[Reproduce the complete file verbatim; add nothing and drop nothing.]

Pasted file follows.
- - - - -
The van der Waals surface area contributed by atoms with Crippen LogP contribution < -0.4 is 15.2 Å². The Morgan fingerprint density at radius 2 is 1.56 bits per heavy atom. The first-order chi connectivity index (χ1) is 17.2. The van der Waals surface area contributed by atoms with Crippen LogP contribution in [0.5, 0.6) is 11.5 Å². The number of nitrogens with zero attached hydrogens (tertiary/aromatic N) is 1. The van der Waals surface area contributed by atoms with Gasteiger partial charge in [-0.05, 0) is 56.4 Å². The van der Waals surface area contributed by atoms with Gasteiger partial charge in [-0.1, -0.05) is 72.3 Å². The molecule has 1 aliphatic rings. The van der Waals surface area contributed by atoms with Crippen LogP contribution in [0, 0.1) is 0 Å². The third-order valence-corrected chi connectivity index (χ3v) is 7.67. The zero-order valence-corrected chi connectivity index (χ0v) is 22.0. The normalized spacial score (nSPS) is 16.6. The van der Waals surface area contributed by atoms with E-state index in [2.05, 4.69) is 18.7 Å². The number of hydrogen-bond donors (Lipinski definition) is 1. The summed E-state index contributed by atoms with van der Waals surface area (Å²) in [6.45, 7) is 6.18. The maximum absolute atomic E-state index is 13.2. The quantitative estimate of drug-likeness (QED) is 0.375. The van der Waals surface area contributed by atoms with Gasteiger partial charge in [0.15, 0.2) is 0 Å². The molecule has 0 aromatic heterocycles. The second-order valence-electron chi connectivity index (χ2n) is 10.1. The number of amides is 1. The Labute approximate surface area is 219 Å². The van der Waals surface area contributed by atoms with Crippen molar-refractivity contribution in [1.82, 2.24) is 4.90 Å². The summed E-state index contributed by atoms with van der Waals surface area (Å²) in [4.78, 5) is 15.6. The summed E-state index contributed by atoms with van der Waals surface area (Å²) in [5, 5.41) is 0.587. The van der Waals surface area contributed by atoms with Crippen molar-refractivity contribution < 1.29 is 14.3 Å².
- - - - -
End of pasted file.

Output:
The van der Waals surface area contributed by atoms with Crippen LogP contribution < -0.4 is 15.2 Å². The Morgan fingerprint density at radius 2 is 1.56 bits per heavy atom. The first-order chi connectivity index (χ1) is 17.2. The van der Waals surface area contributed by atoms with Crippen LogP contribution in [0.5, 0.6) is 11.5 Å². The number of nitrogens with zero attached hydrogens (tertiary/aromatic N) is 1. The van der Waals surface area contributed by atoms with Gasteiger partial charge in [-0.05, 0) is 56.4 Å². The van der Waals surface area contributed by atoms with Gasteiger partial charge in [-0.1, -0.05) is 72.3 Å². The molecule has 1 aliphatic rings. The van der Waals surface area contributed by atoms with Crippen LogP contribution in [0, 0.1) is 0 Å². The third-order valence-corrected chi connectivity index (χ3v) is 7.67. The zero-order valence-corrected chi connectivity index (χ0v) is 22.0. The normalized spacial score (nSPS) is 16.6. The van der Waals surface area contributed by atoms with E-state index in [2.05, 4.69) is 18.7 Å². The number of hydrogen-bond donors (Lipinski definition) is 1. The summed E-state index contributed by atoms with van der Waals surface area (Å²) in [6.45, 7) is 6.18. The maximum absolute atomic E-state index is 13.2. The quantitative estimate of drug-likeness (QED) is 0.375. The van der Waals surface area contributed by atoms with Gasteiger partial charge in [0.15, 0.2) is 0 Å². The molecule has 0 aromatic heterocycles. The second-order valence-electron chi connectivity index (χ2n) is 10.1. The number of amides is 1. The Labute approximate surface area is 219 Å². The van der Waals surface area contributed by atoms with Crippen molar-refractivity contribution in [1.82, 2.24) is 4.90 Å². The summed E-state index contributed by atoms with van der Waals surface area (Å²) in [4.78, 5) is 15.6. The summed E-state index contributed by atoms with van der Waals surface area (Å²) in [5, 5.41) is 0.587. The van der Waals surface area contributed by atoms with Crippen molar-refractivity contribution < 1.29 is 14.3 Å².